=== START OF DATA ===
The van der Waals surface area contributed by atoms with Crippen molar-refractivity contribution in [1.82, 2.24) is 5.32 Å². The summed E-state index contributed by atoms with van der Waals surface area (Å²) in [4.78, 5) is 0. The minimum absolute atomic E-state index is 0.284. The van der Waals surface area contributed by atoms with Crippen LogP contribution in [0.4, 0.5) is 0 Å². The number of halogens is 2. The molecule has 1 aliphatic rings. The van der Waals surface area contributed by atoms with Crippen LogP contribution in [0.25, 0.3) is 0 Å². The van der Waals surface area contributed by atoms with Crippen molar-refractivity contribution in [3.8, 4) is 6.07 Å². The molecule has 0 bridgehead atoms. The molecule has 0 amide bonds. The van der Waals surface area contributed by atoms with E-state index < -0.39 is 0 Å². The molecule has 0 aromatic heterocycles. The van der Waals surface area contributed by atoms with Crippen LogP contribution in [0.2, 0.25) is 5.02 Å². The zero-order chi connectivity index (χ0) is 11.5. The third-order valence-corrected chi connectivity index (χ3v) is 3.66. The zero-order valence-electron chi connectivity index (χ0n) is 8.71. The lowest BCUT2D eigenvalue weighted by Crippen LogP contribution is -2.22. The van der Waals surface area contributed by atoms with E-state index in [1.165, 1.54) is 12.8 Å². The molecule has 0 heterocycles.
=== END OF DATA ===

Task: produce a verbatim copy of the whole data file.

The van der Waals surface area contributed by atoms with Crippen molar-refractivity contribution in [1.82, 2.24) is 5.32 Å². The summed E-state index contributed by atoms with van der Waals surface area (Å²) in [4.78, 5) is 0. The minimum absolute atomic E-state index is 0.284. The van der Waals surface area contributed by atoms with Crippen LogP contribution in [0.4, 0.5) is 0 Å². The number of halogens is 2. The molecule has 1 aliphatic rings. The van der Waals surface area contributed by atoms with Crippen LogP contribution in [0.25, 0.3) is 0 Å². The van der Waals surface area contributed by atoms with Crippen molar-refractivity contribution in [3.8, 4) is 6.07 Å². The molecule has 0 bridgehead atoms. The molecule has 0 amide bonds. The van der Waals surface area contributed by atoms with E-state index < -0.39 is 0 Å². The molecule has 0 aromatic heterocycles. The van der Waals surface area contributed by atoms with Crippen LogP contribution in [0.2, 0.25) is 5.02 Å². The zero-order chi connectivity index (χ0) is 11.5. The third-order valence-corrected chi connectivity index (χ3v) is 3.66. The zero-order valence-electron chi connectivity index (χ0n) is 8.71. The lowest BCUT2D eigenvalue weighted by Crippen LogP contribution is -2.22. The van der Waals surface area contributed by atoms with E-state index in [1.165, 1.54) is 12.8 Å². The molecule has 0 heterocycles.